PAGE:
Former IMF Head, Dominique Strauss-Kahn, Cleared of “Aggravated Pimping”

This Feb. 11, 2015, file image shows former Managing Director of International Monetary Fund Dominique Strauss Kahn leaving his hotel in Lille, northern France, as he went on trial for sex charges at a court in Lille. (Photo: AP)
This Feb. 11, 2015, file image shows former Managing Director of International Monetary Fund Dominique Strauss Kahn leaving his hotel in Lille, northern France, as he went on trial for sex charges at a court in Lille.
(Photo: AP)

Dominique Strauss-Kahn, former managing director of the International Monetary Fund, was acquitted Friday of “aggravated pimping” in a case that has highlighted the dramatic fall of a man once seen as the next president of France.

The verdict is the last step in four years of legal drama for Strauss-Kahn — sometimes referred to as DSK — that began when a New York hotel maid accused him of sexual assault in 2011. That case was later settled out of court, although it left the economist’s reputation in tatters and his career in jeopardy.

The charges that he was cleared of Friday relate to separate accusations that he took part in and even organized orgies with prostitutes at a French luxury hotel — accusations DSK has consistently denied.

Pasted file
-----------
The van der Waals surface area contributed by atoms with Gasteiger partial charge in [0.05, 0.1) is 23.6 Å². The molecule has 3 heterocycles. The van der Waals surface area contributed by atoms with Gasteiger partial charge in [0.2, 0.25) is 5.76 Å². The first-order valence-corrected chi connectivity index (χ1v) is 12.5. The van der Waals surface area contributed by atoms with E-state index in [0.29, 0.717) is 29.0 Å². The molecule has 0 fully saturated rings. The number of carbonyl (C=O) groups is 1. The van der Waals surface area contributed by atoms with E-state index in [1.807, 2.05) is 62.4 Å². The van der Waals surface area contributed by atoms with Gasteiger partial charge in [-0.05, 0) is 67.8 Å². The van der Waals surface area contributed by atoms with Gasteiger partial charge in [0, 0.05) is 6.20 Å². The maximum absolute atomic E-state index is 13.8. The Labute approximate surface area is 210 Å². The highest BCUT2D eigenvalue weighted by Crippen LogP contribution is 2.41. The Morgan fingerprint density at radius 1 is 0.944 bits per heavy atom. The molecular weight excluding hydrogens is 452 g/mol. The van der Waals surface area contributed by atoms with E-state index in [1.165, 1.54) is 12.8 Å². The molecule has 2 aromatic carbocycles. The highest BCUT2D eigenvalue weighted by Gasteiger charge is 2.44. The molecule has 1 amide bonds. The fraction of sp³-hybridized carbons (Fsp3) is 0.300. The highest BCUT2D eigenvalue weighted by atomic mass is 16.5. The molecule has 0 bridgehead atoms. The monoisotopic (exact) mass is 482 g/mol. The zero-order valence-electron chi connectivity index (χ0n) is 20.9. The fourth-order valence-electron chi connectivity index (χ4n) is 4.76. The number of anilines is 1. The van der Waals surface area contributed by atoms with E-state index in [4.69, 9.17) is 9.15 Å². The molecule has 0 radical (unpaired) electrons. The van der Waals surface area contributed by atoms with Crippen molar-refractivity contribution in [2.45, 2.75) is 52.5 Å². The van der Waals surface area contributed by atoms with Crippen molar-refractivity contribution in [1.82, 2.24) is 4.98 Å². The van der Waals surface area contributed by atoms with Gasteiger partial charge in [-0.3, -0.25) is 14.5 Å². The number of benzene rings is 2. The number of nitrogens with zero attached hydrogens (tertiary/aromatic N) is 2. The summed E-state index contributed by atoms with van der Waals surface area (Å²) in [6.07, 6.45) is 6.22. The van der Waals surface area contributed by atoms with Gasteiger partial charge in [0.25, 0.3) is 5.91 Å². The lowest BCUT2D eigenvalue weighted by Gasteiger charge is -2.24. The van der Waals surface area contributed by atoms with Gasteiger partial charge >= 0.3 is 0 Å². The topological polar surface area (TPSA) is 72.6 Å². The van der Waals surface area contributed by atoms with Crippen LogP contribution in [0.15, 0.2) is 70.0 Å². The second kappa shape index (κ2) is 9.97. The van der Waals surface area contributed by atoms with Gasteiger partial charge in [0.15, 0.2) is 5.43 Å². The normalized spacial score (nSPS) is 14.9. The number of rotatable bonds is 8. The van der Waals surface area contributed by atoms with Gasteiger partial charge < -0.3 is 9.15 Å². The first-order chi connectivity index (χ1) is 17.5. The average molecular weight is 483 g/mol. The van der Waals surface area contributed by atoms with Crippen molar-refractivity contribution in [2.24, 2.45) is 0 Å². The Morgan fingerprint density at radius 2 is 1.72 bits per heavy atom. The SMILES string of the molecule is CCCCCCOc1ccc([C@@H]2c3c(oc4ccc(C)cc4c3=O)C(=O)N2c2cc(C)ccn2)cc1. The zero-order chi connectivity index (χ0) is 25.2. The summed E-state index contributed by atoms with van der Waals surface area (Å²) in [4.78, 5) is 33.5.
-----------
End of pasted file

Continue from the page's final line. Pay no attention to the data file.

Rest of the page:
Ten other people were also acquitted on Friday at the court in Lille, France.

“All that for this?” DSK said as he left the courtroom in northern France on Friday. “What a waste.”

The ex-IMF boss previously told the French court that he participated in sex parties because he needed “recreational sessions” while he was busy “saving the world” from one of its worst financial crises.

But he also said that at no time was he aware that the women involved were prostitutes, a lack of knowledge that was backed up by testimony from prostitutes who said they did not disclose their professions to DSK.

The trial also included testimony from women who described DSK’s sexual escapades as unusually brutal.

Prostitution is legal in France, but seeking to procure the services of sex workers is not.

SOURCE: Kim Hjelmgaard
USA TODAY